something and we’re all at least a little nervous. Some of us have never shot a gun before. Others are here to polish rusty skills. Several, like me, have shot long guns—rifles and shotguns—but now want to learn best practices with a new handgun.
Some of us have brought our own weapons, which were confiscated at the door. Instructors have taken them to the firing range to inspect them and confirm their unloaded status. We won’t get our guns back, we’re told, until after lunch. First, we must complete three hours of classroom training.
The six National Rifle Association instructors, all white men, take us carefully through the NRA’s safety protocols. The initial lecture covers types of handguns and ammunition. We learn about safety locks and load-and-fire mechanisms. How to carry and store handguns and ammunition, keeping them out of reach of children and untrained adults, and people who have issues with mental health or anger or alcohol. We all nod. We get it—there are people out there who should not be handling guns.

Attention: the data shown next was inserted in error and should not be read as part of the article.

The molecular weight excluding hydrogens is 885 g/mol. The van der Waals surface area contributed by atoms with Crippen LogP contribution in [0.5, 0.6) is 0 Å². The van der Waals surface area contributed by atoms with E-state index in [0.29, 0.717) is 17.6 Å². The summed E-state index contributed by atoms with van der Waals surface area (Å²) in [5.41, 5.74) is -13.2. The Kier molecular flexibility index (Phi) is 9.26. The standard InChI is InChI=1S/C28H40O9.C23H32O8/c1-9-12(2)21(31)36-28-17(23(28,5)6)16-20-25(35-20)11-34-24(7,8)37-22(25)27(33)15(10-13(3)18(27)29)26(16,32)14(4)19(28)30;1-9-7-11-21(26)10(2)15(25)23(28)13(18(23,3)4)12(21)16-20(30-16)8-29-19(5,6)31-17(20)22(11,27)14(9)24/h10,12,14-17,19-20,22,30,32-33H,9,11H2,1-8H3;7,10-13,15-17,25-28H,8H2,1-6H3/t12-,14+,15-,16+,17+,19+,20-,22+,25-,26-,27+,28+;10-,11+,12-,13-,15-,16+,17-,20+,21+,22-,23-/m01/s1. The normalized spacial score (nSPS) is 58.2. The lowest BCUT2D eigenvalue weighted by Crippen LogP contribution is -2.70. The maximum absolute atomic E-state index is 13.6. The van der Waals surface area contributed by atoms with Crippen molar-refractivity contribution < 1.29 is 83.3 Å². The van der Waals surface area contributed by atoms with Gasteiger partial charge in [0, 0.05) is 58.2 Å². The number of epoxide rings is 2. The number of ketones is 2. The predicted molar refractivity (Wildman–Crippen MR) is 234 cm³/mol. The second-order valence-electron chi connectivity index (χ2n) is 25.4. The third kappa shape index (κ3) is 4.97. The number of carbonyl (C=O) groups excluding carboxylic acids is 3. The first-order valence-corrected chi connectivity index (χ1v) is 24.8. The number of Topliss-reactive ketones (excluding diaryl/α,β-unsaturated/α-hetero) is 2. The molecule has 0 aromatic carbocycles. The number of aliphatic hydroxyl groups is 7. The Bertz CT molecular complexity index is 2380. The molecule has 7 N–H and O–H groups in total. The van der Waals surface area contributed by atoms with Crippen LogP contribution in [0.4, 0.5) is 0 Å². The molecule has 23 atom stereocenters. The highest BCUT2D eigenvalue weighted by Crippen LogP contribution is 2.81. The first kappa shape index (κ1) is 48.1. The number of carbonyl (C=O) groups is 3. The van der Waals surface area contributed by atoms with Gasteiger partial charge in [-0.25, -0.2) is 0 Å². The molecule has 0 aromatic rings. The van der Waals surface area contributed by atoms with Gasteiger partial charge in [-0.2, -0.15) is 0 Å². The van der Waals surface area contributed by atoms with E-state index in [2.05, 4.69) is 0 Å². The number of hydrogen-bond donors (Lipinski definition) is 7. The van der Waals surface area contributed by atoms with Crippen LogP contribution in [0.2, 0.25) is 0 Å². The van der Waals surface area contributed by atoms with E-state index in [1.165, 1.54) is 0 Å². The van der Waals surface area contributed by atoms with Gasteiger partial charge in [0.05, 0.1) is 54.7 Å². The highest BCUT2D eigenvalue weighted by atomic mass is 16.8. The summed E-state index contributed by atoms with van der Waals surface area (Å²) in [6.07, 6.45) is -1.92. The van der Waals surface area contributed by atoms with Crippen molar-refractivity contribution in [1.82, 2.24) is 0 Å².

We are reminded—over and over and over— that we must assume
unless we’ve checked it personally. Never take anyone else’s word that a gun is unloaded. Ask to see the proof or do it yourself: Remove a pistol’s magazine, rack the slide and lock it open, or
rotate a revolver’s cylinder. Look for a leftover round in the chamber. Don’t just look, stick your little finger into the chamber and
feel for a bullet.
We discuss what’s on everyone’s mind, the recent fatal shooting on the set of Rust.
A tragedy like that should never have happened, we are told. “We don’t call that an
accident,” the head instructor tells us.
“The word ‘accident’ implies no one was to blame. Everyone was to blame. That’s not an accident, ladies, that’s a failure.”